The aforementioned studies cannot rule out the possibility that hippocampal activation during pain signifies processes that are not pain-specific, e.g., memory encoding and retrieval or contextual conditioning. However, stimulation and lesion studies confirm that pain processing is a primary function of the hippocampus. Prado and Roberts (1985) showed that the dorsal hippocampus is one of the two brain regions where electrical stimulation alters nociception, but where, crucially, the electrical stimulation itself is not perceived as aversive. Sinha et al. (1999) found that stimulation of the hippocampus disrupts the jaw-opening reflex evoked by phasic tooth pulp pain.McKenna and Melzack (1992) demonstrated that injection of the local anesthetic lidocaine into the dentate gyrus reduces pain sensitivity in rats. Interestingly, the amnesic patient H.M., who underwent bilateral hippocampectomy to alleviate severe epilepsy, had marked impairments in pain perception (Hebben et al., 1985).
Neuropharmacological findings single out the entorhinal cortex as one possible source of pain modulation in the hippocampal formation (Hurd, 1996; Fiore et al., 1999). In particular, there appears to be an association between unconditioned pain modulation and expression of the immediate-early gene c-fos in the entorhinal cortex. Pain of moderate intensity leads to hyperalgesia (King et al., 1996) and increased entorhinal c-fos expression (Funahashi et al., 1999), whereas strong pain leads to hypoalgesia (King et al., 1996) and decreased entorhinal c-fos expression (Funahashi et al., 1999). Our finding provides an experimental demonstration of the apparent association between entorhinal activity and pain modulation and shows that the entorhinal cortex mediates not only unconditioned, but also conditioned hyperalgesia. The left entorhinal cortex showed a stronger response than the right one, which is consistent with the preferential engagement of left medial temporal lobe structures during explicit conditioning tasks (Morris et al., 1998; Chun and Phelps, 1999).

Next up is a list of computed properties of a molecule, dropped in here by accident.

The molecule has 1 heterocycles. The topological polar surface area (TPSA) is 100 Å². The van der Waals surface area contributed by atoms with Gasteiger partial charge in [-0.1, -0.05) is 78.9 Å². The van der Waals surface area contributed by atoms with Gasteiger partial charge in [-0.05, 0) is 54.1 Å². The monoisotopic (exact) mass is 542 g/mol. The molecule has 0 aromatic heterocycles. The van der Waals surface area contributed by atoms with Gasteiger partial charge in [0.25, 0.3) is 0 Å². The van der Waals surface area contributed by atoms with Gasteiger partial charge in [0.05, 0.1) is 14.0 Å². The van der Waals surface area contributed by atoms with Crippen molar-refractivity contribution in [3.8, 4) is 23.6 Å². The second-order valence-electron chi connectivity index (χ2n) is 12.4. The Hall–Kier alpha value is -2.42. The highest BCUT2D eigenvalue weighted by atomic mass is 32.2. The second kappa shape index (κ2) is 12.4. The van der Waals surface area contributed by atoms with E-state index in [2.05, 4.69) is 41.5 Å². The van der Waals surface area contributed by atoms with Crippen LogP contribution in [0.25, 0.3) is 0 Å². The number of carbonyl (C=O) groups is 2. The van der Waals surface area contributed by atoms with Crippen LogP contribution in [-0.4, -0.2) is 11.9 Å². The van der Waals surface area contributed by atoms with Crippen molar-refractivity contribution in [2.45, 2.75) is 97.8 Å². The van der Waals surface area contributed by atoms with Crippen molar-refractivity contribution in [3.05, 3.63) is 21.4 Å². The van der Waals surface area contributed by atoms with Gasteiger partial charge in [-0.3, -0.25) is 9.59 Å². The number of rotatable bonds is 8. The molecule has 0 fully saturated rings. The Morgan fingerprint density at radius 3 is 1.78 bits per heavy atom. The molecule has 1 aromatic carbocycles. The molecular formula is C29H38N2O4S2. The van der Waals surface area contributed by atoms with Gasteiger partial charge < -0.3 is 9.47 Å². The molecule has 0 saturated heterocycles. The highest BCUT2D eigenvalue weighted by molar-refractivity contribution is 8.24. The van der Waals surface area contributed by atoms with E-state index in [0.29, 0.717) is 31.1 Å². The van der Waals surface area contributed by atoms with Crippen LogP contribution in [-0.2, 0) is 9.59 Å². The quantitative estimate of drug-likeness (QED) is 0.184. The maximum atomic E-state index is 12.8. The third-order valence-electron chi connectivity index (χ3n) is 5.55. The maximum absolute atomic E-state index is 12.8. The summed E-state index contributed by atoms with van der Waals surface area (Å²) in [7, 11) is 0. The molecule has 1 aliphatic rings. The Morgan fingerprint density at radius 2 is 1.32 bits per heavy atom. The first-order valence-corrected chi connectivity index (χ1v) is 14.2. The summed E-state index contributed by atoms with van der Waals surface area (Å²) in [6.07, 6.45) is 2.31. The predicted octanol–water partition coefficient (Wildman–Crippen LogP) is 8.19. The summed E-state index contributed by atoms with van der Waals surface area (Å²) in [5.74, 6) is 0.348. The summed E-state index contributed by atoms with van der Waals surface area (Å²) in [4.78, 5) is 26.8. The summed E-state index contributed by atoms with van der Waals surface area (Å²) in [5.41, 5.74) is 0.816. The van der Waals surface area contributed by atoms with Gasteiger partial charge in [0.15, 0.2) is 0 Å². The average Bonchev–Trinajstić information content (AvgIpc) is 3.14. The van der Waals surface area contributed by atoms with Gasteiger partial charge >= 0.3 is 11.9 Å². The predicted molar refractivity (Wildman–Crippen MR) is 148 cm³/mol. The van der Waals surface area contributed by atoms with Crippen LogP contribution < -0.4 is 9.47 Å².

Entorhinal interactions with cingulate and insula
Our preliminary evidence of entorhinal interactions with the perigenual cingulate and mid-insula is consistent with direct projections between these regions. Generally, the pattern of cortical connectivity of the entorhinal cortex resembles that of the amygdala (Van Hoesen, 1995). The entorhinal cortex maintains a substantial reciprocal connection with the perigenual cingulate, which is much stronger than its connection with the midcingulate (Insausti et al., 1987; Amaral and Insausti, 1990). Within the insular region, the entorhinal cortex projects most heavily to the parainsular cortex (Insausti et al., 1987), which forms part of the activation area we identified in the mid-insula. The mid-insula, in turn, has stronger connections with the perigenual cingulate than the anterior insula (Vogt et al., 1996).
The perigenual cingulate has been termed the affective subdivision of the anterior cingulate cortex (Devinsky et al., 1995; Bush et al., 2000) and has a demonstrated role in anxiety. It is activated by aversive conditioned stimuli (Büchel et al., 1999; Ploghaus et al., 1999), and lesions attenuate endocrine and autonomic (Devinsky et al., 1995) as well as avoidance (Johansen et al., 2001) responses to such stimuli. The perigenual cingulate also responds to symptom provocation in patients with anxiety disorders (Rauch et al., 1995). The correlated activity we observed in this region during pain modulation by anxiety may therefore reflect the changes in anxiety itself.
The mid-posterior insula mediates thermosensitivity (Craig et al., 2000), e.g., the sensory dimension of thermal pain (Peyron et al., 1999; Hofbauer et al., 2001). The present study found that objective increases in noxious thermal stimulation activated the posterior insula, whereas correlated activity during anxiety-induced pain modulation occurred in the mid-insula. Perceptual modulation of an innocuous stimulus by uncertain expectation of pain activates the posterior insula (Sawamoto et al., 2000). Painful stimulation activates both areas (Craig et al., 1996; Davis et al., 1998b; Iadarola et al., 1998; Treede et al., 2000) as a function of perceived pain intensity (Derbyshire et al., 1997; Coghill et al., 1999, 2001; Casey et al., 2001). Our finding may therefore suggest that the entorhinal cortex mediates anxiety-induced hyperalgesia by influencing intensity coding in the mid-insula. This would be consistent with the Gray–McNaughton theory of hippocampal function, which predicts that during anxiety, the hippocampal formation increases pain by sending amplifying signals to the neural representation of the pain stimulus.
Gray–McNaughton theory and pain modulation